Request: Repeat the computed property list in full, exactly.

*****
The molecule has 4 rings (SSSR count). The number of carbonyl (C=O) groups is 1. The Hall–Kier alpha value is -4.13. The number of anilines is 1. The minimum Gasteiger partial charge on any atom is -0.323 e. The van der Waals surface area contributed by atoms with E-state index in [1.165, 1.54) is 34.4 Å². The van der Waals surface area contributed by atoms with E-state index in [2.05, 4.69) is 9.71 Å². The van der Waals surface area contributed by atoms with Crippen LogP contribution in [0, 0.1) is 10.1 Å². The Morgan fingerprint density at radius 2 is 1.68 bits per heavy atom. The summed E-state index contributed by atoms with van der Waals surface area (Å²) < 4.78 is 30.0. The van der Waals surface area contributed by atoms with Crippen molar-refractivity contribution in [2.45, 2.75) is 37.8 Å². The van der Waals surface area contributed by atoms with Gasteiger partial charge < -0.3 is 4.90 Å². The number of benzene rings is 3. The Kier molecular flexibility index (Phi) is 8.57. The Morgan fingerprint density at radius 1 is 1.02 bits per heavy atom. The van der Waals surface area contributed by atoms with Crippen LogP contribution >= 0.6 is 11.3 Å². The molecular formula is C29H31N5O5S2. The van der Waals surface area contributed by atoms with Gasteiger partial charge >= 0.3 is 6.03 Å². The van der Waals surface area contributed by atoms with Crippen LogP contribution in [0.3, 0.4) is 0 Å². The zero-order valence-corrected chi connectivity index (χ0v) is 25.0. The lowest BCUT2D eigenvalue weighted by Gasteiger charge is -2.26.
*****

The molecule has 4 rings (SSSR count). The number of carbonyl (C=O) groups is 1. The Hall–Kier alpha value is -4.13. The number of anilines is 1. The minimum Gasteiger partial charge on any atom is -0.323 e. The van der Waals surface area contributed by atoms with E-state index in [1.165, 1.54) is 34.4 Å². The van der Waals surface area contributed by atoms with E-state index in [2.05, 4.69) is 9.71 Å². The van der Waals surface area contributed by atoms with Crippen LogP contribution in [0, 0.1) is 10.1 Å². The Morgan fingerprint density at radius 2 is 1.68 bits per heavy atom. The summed E-state index contributed by atoms with van der Waals surface area (Å²) < 4.78 is 30.0. The van der Waals surface area contributed by atoms with Crippen molar-refractivity contribution in [2.45, 2.75) is 37.8 Å². The van der Waals surface area contributed by atoms with Gasteiger partial charge < -0.3 is 4.90 Å². The number of benzene rings is 3. The Kier molecular flexibility index (Phi) is 8.57. The Morgan fingerprint density at radius 1 is 1.02 bits per heavy atom. The van der Waals surface area contributed by atoms with Crippen LogP contribution >= 0.6 is 11.3 Å². The molecular formula is C29H31N5O5S2. The van der Waals surface area contributed by atoms with Gasteiger partial charge >= 0.3 is 6.03 Å². The van der Waals surface area contributed by atoms with Crippen LogP contribution in [0.3, 0.4) is 0 Å². The zero-order valence-corrected chi connectivity index (χ0v) is 25.0. The lowest BCUT2D eigenvalue weighted by Gasteiger charge is -2.26.